Instagram eyes up live-streaming video
Staff Reporter | On 12, Nov 2016Reading time: 3 mins
Instagram is eyeing up the addition of live-streaming video to its service.
The image-sharing site, which is owned by Facebook, is planning to expand its platform by joining the live video game. Indeed, live-streaming is becoming the word of the day, with Twitter switching its focus from Vine to sports, such as NFL, and other events. On YouTube, live viewings have surged 80 per cent in the last year, while Snapchat attracted 49 million unique viewers watching live Olympics content during Rio 2016’s first week.
It should come as no surprise, then, that Facebook is increasingly placing an emphasis on live videos. Mark Zuckerberg confirmed that Facebook plans to put video “at the heart of” all of its service earlier this year, reworking its algorithm to promote live video above other media and introducing a dedicated space for videos in its interface.
Live video on Facebook has grown four times over since May, notes the Financial Times, with the social network also spending big on a mainstream advertising campaign to showcase users broadcasting themselves doing ordinary things. Facebook Messenger, too, is testing new video features.
Now, the social network is extending that emphasis to Instagram too.
CEO Kevin Systrom confirmed its plans in an interview with the FT this week.
“Live is really exciting for us. I think it can enhance what we’re doing,” he said. “If I’m trying to strengthen relationships with someone I love, them streaming video to me live would be an amazing way to be closer to them.”
Systrom’s comments arrive as Instagram is already broadening its horizons, borrowing from rival Snapchat to launch its new Stories feature – a way to share videos, as well as photos, in a serialised format with followers that disappears after 24 hours. 100 million users are now using Stories on a daily basis.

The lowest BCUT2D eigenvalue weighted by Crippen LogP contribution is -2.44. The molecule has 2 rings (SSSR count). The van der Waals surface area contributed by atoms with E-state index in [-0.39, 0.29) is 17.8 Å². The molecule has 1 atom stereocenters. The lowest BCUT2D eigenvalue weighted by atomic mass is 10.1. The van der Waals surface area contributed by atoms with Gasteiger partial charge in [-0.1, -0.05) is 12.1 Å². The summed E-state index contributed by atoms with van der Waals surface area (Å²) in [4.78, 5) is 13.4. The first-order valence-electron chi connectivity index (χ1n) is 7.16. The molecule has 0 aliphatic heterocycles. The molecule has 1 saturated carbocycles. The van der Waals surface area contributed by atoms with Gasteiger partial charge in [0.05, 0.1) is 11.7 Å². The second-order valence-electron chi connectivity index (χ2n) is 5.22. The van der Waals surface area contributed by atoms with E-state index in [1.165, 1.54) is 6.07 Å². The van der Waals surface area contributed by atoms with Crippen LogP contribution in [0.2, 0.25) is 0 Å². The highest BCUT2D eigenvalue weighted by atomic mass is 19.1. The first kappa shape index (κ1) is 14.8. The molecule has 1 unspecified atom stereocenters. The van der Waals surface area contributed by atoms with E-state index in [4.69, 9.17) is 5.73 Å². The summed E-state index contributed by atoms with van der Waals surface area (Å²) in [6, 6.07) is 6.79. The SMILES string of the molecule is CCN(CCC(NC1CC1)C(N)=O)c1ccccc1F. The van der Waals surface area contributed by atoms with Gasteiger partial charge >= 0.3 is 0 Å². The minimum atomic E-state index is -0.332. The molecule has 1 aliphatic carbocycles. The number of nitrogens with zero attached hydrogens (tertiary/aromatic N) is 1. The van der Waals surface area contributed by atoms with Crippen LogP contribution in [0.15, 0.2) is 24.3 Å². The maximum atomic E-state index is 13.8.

“If you’re the CEO of a company and all of a sudden 100m people are using a new format every single day, it’s not something you ignore. You push investment into it,” Systrom said.
Indeed, this week, Instagram strengthened its service, allowing users to share videos from Boomerang and also include links and mentions.
“Our mission is not to be a camera app, it’s not to just take pretty photos,” Systrom added, saying they want to create “shared experiences”.
Instagram introduces personalised video channel
28th July 2016
Instagram is entering YouTube territory with the launch of a new, personalised video channel.
The image-sharing website has been increasingly stepping up its video game of late, with users able to upload videos of up to 60 seconds, as of April 2016. The site has already proven a platform for creators and vloggers, with the release of thriller Shield 5 in 15-second instalments highlighting its potential for hosting web series.
Now, Instagram is following in the footsteps of Facebook by introducing a dedicated space for discovering videos that others have uploaded. From this week, users can new find a personalised channel called “Videos You Might Like”, as part of the app’s Explore area.
This collects videos from across Instagram’s global community into a “seamless viewing experience”, with Featured channels in the Explore grid also filled with videos on specific topics, whether that’s an event, such as the 2016 Olympics, or a date, such as Christmas.
The aim is the same: to connect users with those they don’t follow, primarily by matching interests, based on user likes and interactions. By adjusting to preferences and showing users more of the stuff they enjoy – they can tap “See Fewer Posts Like This” on content they don’t like – Instagram hopes to build a bigger video community of viewers as well as creators. The foundations are certainly there: in the last year, the amount of time people spend watching videos on Instagram has risen 150 per cent, the site has announced.